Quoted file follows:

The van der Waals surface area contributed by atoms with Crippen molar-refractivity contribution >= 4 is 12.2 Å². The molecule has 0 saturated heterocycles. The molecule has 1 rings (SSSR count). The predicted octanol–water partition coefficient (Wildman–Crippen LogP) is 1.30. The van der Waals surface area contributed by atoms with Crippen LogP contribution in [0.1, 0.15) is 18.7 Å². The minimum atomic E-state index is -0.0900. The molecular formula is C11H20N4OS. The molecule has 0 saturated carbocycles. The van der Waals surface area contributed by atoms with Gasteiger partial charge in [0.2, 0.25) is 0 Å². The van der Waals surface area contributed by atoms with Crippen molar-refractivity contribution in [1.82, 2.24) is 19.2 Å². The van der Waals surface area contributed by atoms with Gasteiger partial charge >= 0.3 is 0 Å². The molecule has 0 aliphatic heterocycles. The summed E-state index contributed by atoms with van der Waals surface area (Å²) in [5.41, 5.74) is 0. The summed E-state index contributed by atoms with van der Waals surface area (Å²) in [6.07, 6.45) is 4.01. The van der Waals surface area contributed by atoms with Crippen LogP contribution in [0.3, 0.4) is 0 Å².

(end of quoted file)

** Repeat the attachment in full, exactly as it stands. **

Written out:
The van der Waals surface area contributed by atoms with Crippen molar-refractivity contribution >= 4 is 12.2 Å². The molecule has 0 saturated heterocycles. The molecule has 1 rings (SSSR count). The predicted octanol–water partition coefficient (Wildman–Crippen LogP) is 1.30. The van der Waals surface area contributed by atoms with Crippen LogP contribution in [0.1, 0.15) is 18.7 Å². The minimum atomic E-state index is -0.0900. The molecular formula is C11H20N4OS. The molecule has 0 saturated carbocycles. The van der Waals surface area contributed by atoms with Gasteiger partial charge in [0.2, 0.25) is 0 Å². The van der Waals surface area contributed by atoms with Crippen molar-refractivity contribution in [1.82, 2.24) is 19.2 Å². The van der Waals surface area contributed by atoms with Gasteiger partial charge >= 0.3 is 0 Å². The molecule has 0 aliphatic heterocycles. The summed E-state index contributed by atoms with van der Waals surface area (Å²) in [5.41, 5.74) is 0. The summed E-state index contributed by atoms with van der Waals surface area (Å²) in [6.07, 6.45) is 4.01. The van der Waals surface area contributed by atoms with Crippen LogP contribution in [0.3, 0.4) is 0 Å².